Why Netflix’s ‘Period. End of Sentence.’ should be on your watch list

22 February 2019

Netflix's new documentary 'Period. End of Sentence.' is up for an Oscar; here's why it is essential viewing that proves the transformative power of ending period shame. 

Netflix's 'Period. End of Sentence.' highlights the period shaming that affects women and girls in India. Photo: Netflix

"I hear it’s an illness. It mostly affects girls, right?”

So begins Netflix’s ‘Period. End of Sentence.’, as a group of bewildered young men in Hapur, near Delhi, is asked what they know about periods. They also guess that it relates to periods at school… which happen when the bell rings. 

Rayka Zehtabchi's inspirational documentary tells the story of a group of women who begin making and selling affordable, biodegradable sanitary pads in a community where the mere mention of periods elicits not just giggles - of which there are plenty - but also shame, ridicule and stigma. 

The project in Hapur District of Uttar Pradesh was an initiative of Action India – a partner organisation of ActionAid in India. ActionAid India supports Action India’s work in Delhi through child sponsors in India.

In a village just 60km from Delhi, we meet women who have never had access to sanitary protection, meaning they risk health problems and often drop out of school. But when a machine in installed in the village, to produce low-cost, biodegradable sanitary pads, wheels are set in motion for real change. 

A group of fearless women begin making and selling thousands of pads to their community, under the brand name ‘Fly’. Their mission is not just to sell pads, but to free women from the stigma and shame that comes with their periods - and achieve financial independence for themselves in the meantime.

Bravely they go out into their community and begin sharing the product with other women and girls. They demonstrate how they work, talk about their benefits and, crucially, have conversations about the realities of periods.

In one momentous scene, a group of women and girls are asked who wants to buy a pack. For seconds there’s a still silence. Then one brave girl raises a hand and asks for a pack; moments later, the whole room is alive with noise and women clamouring to buy.

We had our reasons behind the name ‘Fly’”, says Suman, one of the women from the village. “We have installed this machine for women. So now we want women to rise and fly”.

This is the essential message that lies of the heart of ‘Period. End of Sentence’. Periods in this village, but also in communities all over the world, too often have a devastating effect on women and girls’ lives. 

This natural bodily function often leads girls to miss days of school, or drop out altogether, putting them at greater risk of child marriage and getting pregnant at a younger age. And throughout their lives, women can be forced to deal with a monthly shame, being separated from the rest of their communities.

At ActionAid, we know this stigma is challenging to defeat. But around the world we’re working with communities to do just that.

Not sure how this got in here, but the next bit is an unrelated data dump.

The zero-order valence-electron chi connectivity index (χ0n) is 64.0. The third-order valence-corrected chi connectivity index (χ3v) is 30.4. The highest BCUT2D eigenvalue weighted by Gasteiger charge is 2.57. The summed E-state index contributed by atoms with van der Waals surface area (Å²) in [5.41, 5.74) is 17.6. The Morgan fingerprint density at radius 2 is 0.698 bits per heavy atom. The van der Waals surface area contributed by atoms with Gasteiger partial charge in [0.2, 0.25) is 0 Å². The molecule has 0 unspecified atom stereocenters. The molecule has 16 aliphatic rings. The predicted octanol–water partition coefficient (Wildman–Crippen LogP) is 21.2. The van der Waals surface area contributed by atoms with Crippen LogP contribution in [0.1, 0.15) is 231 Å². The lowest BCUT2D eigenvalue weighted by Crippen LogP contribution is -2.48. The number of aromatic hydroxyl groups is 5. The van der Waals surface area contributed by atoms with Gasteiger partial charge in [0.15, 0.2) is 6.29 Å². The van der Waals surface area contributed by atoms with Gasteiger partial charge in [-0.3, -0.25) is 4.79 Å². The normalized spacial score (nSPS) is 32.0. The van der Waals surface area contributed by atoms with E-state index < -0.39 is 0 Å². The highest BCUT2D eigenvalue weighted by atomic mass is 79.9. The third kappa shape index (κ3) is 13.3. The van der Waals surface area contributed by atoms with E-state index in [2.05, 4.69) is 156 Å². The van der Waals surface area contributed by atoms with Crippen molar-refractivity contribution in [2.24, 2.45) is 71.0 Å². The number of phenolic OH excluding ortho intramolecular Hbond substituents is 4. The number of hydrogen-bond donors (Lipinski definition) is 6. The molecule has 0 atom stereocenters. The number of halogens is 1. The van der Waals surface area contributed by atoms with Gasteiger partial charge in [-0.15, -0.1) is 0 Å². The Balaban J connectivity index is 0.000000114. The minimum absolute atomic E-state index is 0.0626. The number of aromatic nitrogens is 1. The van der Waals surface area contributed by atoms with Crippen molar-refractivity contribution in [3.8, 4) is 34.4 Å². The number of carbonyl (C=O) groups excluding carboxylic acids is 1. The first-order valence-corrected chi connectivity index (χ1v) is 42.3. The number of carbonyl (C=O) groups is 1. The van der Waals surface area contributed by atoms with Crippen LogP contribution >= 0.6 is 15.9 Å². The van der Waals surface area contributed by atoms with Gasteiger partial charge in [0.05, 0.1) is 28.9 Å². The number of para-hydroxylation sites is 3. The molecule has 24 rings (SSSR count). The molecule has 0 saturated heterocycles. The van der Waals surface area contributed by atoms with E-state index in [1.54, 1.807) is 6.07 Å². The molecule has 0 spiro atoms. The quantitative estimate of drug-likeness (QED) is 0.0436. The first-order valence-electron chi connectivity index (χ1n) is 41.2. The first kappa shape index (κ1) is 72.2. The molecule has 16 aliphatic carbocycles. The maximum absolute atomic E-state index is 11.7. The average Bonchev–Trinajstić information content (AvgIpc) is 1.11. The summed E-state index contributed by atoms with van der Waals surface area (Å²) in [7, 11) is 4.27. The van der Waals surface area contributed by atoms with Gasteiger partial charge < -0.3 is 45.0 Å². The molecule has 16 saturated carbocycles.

Gauri, 26, campaigns to end chhaupadi in her community in western Nepal. Photo: Poulomi Basu/ActionAid

Period shame around the world

In western Nepal, Chhaupadi is an ancient period shaming practice carried out in some communities. Although it’s been illegal in Nepal since 2005, deeply-held views mean it continues. Girls are banished from their homes during their periods and forced to live alone in isolated huts, because they are believed to bring bad luck. 

That’s why we work with community leaders to put a stop to chhaupadi, through education, awareness-raising sessions in schools, and intervention. Together, we’ve helped establish at least 11 ‘chhaupadi–free’ communities in western Nepal.

Meanwhile in Rwanda, many girls miss up to 50 days of school or work every year because of their period. Here, ActionAid has built safe spaces for girls in nine schools, equipped with a toilet, a shower, sanitary products, spare clothes, and a private space to change and rest. 

These safe spaces ensure that girls don’t have to fear the embarrassment of stains on their clothes - and boys in their class bullying them about it - which stops them from going to school.

Our work is helping women and girls to overcome the stigma and shame of periods but, as Netflix’s ‘Period. End of Sentence.’ shows, there’s so much more work to be done. 

Fillette, 14, lives in Nyanza, Rwanda, where ActionAid is building safe spaces for girls during their periods, so they can stay in education. Photo: Jennifer Huxta/Actionaid

The transformative change in 'Period. End of Sentence.'

Supporting women and girls to access reusable or biodegradable sanitary products seems like a simple, practical step but in fact, it is so much more than that. 

Sanitary products allow women to go about their lives without shame. And when women are supported with the tools to create and sell their own sanitary products, we see conversations opening up - meaningful, impactful conversations about periods that too often are stifled or whispered.

It is these conversations that allow real change to happen in communities.

“The thing is, when there’s patriarchy, it takes time to talk about something related to women,” says one of the women in Hapur, India. “It’s taking time even among us women, but we’ll get there”. 

Action India have set up two pad-making units in India, and are in talks to continue setting up these transformative initiatives. Find out how you can support our work to end period poverty here.

Rayka Zehtabchi/Netflix; Poulomi Basu/ActionAid, Jennifer Huxta/Actionaid